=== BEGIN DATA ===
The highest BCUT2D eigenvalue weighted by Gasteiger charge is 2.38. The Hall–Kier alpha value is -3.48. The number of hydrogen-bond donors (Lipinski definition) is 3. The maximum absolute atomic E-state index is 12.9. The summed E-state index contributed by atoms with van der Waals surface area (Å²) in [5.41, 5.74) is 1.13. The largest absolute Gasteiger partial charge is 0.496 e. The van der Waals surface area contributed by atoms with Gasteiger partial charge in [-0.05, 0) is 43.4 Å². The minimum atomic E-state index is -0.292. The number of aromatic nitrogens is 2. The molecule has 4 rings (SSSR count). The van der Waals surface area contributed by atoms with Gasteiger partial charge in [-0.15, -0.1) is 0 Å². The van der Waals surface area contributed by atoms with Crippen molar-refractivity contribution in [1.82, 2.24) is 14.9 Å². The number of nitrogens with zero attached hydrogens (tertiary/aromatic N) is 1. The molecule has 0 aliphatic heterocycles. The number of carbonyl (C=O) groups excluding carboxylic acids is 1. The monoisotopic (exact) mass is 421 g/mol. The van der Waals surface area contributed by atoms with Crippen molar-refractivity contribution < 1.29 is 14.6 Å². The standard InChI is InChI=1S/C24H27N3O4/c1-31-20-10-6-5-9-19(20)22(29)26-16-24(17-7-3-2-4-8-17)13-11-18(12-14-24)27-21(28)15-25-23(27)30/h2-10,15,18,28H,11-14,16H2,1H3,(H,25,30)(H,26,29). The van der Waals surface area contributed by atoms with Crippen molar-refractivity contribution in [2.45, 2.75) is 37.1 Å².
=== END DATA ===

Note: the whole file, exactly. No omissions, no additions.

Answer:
The highest BCUT2D eigenvalue weighted by Gasteiger charge is 2.38. The Hall–Kier alpha value is -3.48. The number of hydrogen-bond donors (Lipinski definition) is 3. The maximum absolute atomic E-state index is 12.9. The summed E-state index contributed by atoms with van der Waals surface area (Å²) in [5.41, 5.74) is 1.13. The largest absolute Gasteiger partial charge is 0.496 e. The van der Waals surface area contributed by atoms with Gasteiger partial charge in [-0.05, 0) is 43.4 Å². The minimum atomic E-state index is -0.292. The number of aromatic nitrogens is 2. The molecule has 4 rings (SSSR count). The van der Waals surface area contributed by atoms with Gasteiger partial charge in [-0.15, -0.1) is 0 Å². The van der Waals surface area contributed by atoms with Crippen molar-refractivity contribution in [1.82, 2.24) is 14.9 Å². The number of nitrogens with zero attached hydrogens (tertiary/aromatic N) is 1. The molecule has 0 aliphatic heterocycles. The number of carbonyl (C=O) groups excluding carboxylic acids is 1. The monoisotopic (exact) mass is 421 g/mol. The van der Waals surface area contributed by atoms with Crippen molar-refractivity contribution < 1.29 is 14.6 Å². The standard InChI is InChI=1S/C24H27N3O4/c1-31-20-10-6-5-9-19(20)22(29)26-16-24(17-7-3-2-4-8-17)13-11-18(12-14-24)27-21(28)15-25-23(27)30/h2-10,15,18,28H,11-14,16H2,1H3,(H,25,30)(H,26,29). The van der Waals surface area contributed by atoms with Crippen molar-refractivity contribution in [2.45, 2.75) is 37.1 Å².